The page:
Morning routine

Rear View Of Woman Opening Curtains And Looking Out Of Window

Want to be more productive, successful and organized? Want less chaos in your life and more Zen? Establishing a routine after you wake up – whether it’s 5 a.m. or 5 p.m. – sets the tone for the rest of your day and can help you feel calm, in control, powerful and more productive.

Successful people like Oprah Winfrey and Bill Gates establish routines so they don’t have to worry about the minutia of daily life. With routines, they can focus their energy on their projects. This explains why Steve Jobs wore the same outfit every day. You may not want to go to that extreme, but you can pare down your choices by sticking to a few key colors.

In her article, “What You Can Learn from The Morning Routines of Super Productive People,” Melody Wilding says when you’re doing things you really want to do, you’re starting your morning with intention. And when you do that, “You can bring your morning ‘wins’ with you into the rest of the day.”

Tackle to-do lists

Ginny Hronek is a life coach in Rochester, New York, and owner of YourTurn Life Coaching & Training. She likes to exercise early in the morning to jumpstart her endorphins. Hronek also notes the benefits of regular meditation, especially in the morning.

Women, particularly those with young children, too often forget to include taking care of themselves on their to-do list. But it needs to be done.

“Otherwise you build resentment,” Hronek says. “Doing something for yourself first thing in the morning helps the day move in a positive direction.”

Hronek suggests prioritizing tasks because it puts structure in the day and reduces procrastination.

“Do the worst thing first so it’s off your plate,” she says.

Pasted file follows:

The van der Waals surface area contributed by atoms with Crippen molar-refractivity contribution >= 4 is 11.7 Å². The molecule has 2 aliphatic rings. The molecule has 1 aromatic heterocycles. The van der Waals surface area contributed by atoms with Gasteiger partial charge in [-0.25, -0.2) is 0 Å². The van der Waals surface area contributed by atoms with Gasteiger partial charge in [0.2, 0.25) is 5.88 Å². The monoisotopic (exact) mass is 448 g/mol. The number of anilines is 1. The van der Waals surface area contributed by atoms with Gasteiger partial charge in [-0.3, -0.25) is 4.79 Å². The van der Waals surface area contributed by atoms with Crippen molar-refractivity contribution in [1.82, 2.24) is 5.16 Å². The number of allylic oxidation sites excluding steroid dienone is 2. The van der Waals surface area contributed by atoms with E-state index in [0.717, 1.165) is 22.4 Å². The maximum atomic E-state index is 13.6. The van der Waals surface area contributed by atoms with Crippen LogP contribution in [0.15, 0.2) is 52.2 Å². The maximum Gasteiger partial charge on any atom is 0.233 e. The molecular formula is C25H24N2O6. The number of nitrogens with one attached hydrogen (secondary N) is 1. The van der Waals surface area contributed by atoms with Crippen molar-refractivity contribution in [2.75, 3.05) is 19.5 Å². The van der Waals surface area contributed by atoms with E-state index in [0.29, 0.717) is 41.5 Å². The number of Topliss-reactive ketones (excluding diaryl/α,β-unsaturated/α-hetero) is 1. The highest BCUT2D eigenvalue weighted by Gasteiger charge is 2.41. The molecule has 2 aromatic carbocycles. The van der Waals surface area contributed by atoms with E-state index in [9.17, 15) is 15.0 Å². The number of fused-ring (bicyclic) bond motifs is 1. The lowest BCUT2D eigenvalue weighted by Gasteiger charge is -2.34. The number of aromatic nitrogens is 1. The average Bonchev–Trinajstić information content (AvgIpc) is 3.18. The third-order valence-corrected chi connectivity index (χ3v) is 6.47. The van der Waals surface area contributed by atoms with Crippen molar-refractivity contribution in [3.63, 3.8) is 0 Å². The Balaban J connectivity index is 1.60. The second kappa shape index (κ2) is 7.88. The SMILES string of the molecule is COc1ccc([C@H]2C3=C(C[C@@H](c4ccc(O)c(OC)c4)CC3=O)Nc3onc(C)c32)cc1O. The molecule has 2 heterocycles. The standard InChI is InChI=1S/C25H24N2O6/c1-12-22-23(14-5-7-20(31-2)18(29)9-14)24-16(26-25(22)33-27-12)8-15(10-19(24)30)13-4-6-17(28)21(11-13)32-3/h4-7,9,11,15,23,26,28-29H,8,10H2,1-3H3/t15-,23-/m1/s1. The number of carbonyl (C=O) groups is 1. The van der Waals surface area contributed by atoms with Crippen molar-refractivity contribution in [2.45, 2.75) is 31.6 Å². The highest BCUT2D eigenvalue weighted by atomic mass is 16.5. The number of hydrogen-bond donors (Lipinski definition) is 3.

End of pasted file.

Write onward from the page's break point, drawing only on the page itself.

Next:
Consistently doing the hard tasks early builds momentum, making them easier to do as time goes on. And learning to meet challenges head-on builds self-confidence.

Cathryn Lavery, contributor for HuffPost’s Life Wellness section, recommends building a new habit into your life by stacking it on top of something you’re currently doing.

“For example, before I brush my teeth in the morning (current habit), I will meditate (new habit) for three minutes,” Lavery says.

Move to streamline

Just as important as discovering what positive steps you can take, is figuring out what helps reduce uncertainty in your day. For instance, eliminate decision-making tasks in the morning. Plan your work outfit the night before so you can focus on your presentation. If what you want to wear isn’t clean, you’ll have time to come up with a Plan B. Prepare lunches and get the coffee maker ready to go the night before. Teach your children to designate a place for their backpacks so they’re not hunting for them in the morning.

“A routine becomes a habit; the more we continue it, the better we get at it,” Hronek says.

But always plan for the inevitable. At some point your routine will get hijacked, so don’t be too hard on yourself. Just accept it and carry on. You always have a fresh start tomorrow.

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